Since the terrorist attacks of September 11, 2001, the federal government has detained approximately 1200 people. The detainees fall into three categories: material witnesses, immigration violators, and those charged with a federal crime. Although the names charged with federal crimes have been released, the former two groups remain unnamed.
In early August, a federal judge ordered the Justice Department to release the names of all detainees held in connection to 9/11. In her opinion, Judge Gladys Kessler wrote, "secret arrests are a concept odious to a democratic society." The organizations that brought the suit, among them The American Civil Liberties Union, hailed the decision. The decision did not stand.
Two weeks after her decision, Judge Kessler altered her original ruling. Judge Kessler determined that the names need not be disclosed immediately and that the disclosure could wait for the appeals court's decision. A spokesman for the Justice Department believes that this decision is in the best interest of the nation, stating in response that the Department "continues its efforts to prevent terrorists from developing a road map to our ongoing terrorism investigation, to decrease the risk of a future attack on the American people and to protect the privacy interests of those who were detained."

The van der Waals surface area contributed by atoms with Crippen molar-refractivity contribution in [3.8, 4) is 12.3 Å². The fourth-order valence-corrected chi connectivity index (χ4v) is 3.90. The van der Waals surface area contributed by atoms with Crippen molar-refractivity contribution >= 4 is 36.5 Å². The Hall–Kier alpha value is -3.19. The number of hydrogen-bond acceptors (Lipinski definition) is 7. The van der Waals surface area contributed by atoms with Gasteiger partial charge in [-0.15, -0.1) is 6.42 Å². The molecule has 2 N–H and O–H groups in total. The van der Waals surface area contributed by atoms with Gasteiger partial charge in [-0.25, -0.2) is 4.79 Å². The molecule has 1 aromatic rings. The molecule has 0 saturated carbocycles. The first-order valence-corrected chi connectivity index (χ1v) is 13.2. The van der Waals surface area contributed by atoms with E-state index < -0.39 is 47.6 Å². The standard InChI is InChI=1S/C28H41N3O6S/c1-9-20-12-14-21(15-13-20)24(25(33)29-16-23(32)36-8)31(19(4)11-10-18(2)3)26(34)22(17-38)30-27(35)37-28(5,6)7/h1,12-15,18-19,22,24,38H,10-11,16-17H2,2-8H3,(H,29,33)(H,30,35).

That same day, August 15th, Human Rights Watch (HRW) released a report documenting the federal government's protection of fundamental constitutional rights after 9/11. In a press release, HRW stated "The U.S. government's investigation of the September 11 attacks have been marred by arbitrary detentions, due process violations, and secret arrests."
The issue of post-September 11 detentions and civil liberties will be debated in NOW's September 13th broadcast. Read about the participants.
SOURCES: Human Rights Watch, "United States: Abuses Plague September 11 Investigation";
Adam Liptak, Neil A. Lewis, and Benjamin Weiser, "After Sept. 11, a Legal Battle On the Limits of Civil Liberty," THE NEW YORK TIMES, 4 August 2002; New York Times Editors, "Ending Secret Detentions," THE NEW YORK TIMES, 6 August 2002; Philip Shenon, "Judge Delays Order to Identify Detainees Until Appeals Ruling," THE NEW YORK TIMES, 15 August 2002.